4. And the good news is partly to be found in a four-letter word: ETSY. More on that later. I'll be writing on that tabla rasa.
Saturday, October 3, 2009
When things turn monotone, the one constant thing is the trust I can put in my deepest closest relationship- that one with my Muse. The muse continues to ask, many times a day “How are you? What’s going on with you? When are you going to be yourself again?”
That may seem like an annoyance, but how many of you have a muse at all, or one who notices your state of being? It’s actually a luxury. I hadn’t noticed I wasn’t myself until the Muse announced it. Of course, existentially, I can’t be anyone but myself, but I think the problem is I don’t seem like my old self. That can happen when one is sick for a while- pretty sick- and in enough discomfort to think about mortality. I think about such things when I’m unwell because, mainly, doing so reminds me of my strength and my determination to thrive. In my head ( or somewhere close by) a voice says ‘This is nothing: you can get through this!’ To which another voice adds: ‘Soon you’ll be back to doing things you love, with vigor!’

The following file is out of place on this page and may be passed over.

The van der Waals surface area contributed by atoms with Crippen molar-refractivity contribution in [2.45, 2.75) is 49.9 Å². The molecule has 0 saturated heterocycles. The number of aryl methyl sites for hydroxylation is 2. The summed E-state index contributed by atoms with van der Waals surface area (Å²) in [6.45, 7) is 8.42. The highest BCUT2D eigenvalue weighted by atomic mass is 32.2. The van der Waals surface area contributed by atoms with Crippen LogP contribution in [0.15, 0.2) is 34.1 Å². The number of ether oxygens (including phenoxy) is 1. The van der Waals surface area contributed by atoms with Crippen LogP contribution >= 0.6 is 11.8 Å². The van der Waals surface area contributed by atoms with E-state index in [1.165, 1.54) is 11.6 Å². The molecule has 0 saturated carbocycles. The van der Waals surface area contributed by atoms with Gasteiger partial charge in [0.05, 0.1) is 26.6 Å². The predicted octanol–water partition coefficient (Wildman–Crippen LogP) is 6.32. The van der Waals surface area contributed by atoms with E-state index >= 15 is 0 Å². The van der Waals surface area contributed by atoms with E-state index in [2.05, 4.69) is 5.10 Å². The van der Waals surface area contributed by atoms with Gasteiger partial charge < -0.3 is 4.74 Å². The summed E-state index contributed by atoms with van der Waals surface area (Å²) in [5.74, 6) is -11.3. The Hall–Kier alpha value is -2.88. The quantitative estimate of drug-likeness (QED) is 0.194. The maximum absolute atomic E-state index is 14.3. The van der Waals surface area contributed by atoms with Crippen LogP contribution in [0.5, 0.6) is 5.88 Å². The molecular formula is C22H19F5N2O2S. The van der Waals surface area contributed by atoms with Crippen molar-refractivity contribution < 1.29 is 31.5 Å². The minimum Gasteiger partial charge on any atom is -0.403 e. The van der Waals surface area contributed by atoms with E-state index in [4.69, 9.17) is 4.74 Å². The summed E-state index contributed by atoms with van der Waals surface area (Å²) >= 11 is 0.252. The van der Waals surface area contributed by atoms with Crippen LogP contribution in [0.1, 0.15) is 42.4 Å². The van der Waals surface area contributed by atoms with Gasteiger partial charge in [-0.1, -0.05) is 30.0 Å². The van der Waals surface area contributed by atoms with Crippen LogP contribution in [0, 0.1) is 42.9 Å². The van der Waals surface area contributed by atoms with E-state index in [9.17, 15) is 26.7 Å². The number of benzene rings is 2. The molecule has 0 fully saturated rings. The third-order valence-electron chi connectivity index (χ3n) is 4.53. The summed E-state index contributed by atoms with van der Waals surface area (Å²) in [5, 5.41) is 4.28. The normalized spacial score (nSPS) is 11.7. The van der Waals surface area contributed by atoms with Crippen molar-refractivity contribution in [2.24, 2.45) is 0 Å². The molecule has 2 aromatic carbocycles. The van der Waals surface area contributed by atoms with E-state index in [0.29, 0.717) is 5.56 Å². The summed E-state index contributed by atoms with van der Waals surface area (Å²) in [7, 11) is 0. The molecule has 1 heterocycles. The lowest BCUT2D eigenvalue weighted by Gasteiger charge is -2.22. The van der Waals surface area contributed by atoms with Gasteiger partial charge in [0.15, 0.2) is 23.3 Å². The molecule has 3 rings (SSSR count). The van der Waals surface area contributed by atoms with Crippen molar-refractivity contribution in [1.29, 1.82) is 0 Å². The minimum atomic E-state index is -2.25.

It’s nice to have a psychic choral section for encouragement. When I was making and unmaking this necklace several times, I needed it. Originally a Valentine’s Day whimsy, it started with a very old soft-metal pin in the shape of an arrow. Seemed like a perfect symbol to pair with Hearts for St. Valentine tribute. But the arrow, being ancient and slightly fragile is very malleable. When hung, it never seemed to hang symmetrically. If I had never been fascinated with arrows (and their weaponry association), when I was little I was consumed with love for the painter Paul Klee. And Paul Klee loved arrows. Here is a diversionary series of images to prove that: